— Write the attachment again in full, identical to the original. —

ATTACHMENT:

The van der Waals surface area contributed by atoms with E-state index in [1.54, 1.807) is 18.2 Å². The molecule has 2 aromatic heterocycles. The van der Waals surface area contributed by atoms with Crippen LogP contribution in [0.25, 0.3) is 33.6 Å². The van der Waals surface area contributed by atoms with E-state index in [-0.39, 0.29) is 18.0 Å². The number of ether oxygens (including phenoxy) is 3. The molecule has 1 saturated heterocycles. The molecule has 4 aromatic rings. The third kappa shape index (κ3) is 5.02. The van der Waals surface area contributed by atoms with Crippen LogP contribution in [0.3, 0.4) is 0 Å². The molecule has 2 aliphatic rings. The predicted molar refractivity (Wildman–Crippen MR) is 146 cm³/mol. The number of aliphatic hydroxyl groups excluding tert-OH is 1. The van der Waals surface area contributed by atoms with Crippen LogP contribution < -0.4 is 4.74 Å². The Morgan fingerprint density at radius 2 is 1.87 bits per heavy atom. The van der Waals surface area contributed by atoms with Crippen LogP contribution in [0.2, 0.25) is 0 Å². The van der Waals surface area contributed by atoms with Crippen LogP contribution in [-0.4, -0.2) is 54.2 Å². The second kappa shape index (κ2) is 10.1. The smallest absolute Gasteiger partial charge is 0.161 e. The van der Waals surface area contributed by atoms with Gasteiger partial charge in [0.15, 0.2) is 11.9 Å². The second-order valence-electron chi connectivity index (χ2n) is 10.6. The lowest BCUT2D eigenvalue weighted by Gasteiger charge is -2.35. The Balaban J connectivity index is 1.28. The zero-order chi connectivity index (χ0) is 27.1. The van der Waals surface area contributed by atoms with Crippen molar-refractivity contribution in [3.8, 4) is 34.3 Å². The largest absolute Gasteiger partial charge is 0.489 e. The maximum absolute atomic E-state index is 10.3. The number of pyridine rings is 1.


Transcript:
The van der Waals surface area contributed by atoms with E-state index in [1.54, 1.807) is 18.2 Å². The molecule has 2 aromatic heterocycles. The van der Waals surface area contributed by atoms with Crippen LogP contribution in [0.25, 0.3) is 33.6 Å². The van der Waals surface area contributed by atoms with E-state index in [-0.39, 0.29) is 18.0 Å². The number of ether oxygens (including phenoxy) is 3. The molecule has 1 saturated heterocycles. The molecule has 4 aromatic rings. The third kappa shape index (κ3) is 5.02. The van der Waals surface area contributed by atoms with Crippen LogP contribution in [0.3, 0.4) is 0 Å². The molecule has 2 aliphatic rings. The predicted molar refractivity (Wildman–Crippen MR) is 146 cm³/mol. The number of aliphatic hydroxyl groups excluding tert-OH is 1. The van der Waals surface area contributed by atoms with Crippen LogP contribution < -0.4 is 4.74 Å². The Morgan fingerprint density at radius 2 is 1.87 bits per heavy atom. The van der Waals surface area contributed by atoms with Crippen LogP contribution in [0.2, 0.25) is 0 Å². The van der Waals surface area contributed by atoms with Crippen LogP contribution in [-0.4, -0.2) is 54.2 Å². The second kappa shape index (κ2) is 10.1. The smallest absolute Gasteiger partial charge is 0.161 e. The van der Waals surface area contributed by atoms with Gasteiger partial charge in [0.15, 0.2) is 11.9 Å². The second-order valence-electron chi connectivity index (χ2n) is 10.6. The lowest BCUT2D eigenvalue weighted by Gasteiger charge is -2.35. The Balaban J connectivity index is 1.28. The zero-order chi connectivity index (χ0) is 27.1. The van der Waals surface area contributed by atoms with Crippen molar-refractivity contribution in [3.8, 4) is 34.3 Å². The largest absolute Gasteiger partial charge is 0.489 e. The maximum absolute atomic E-state index is 10.3. The number of pyridine rings is 1.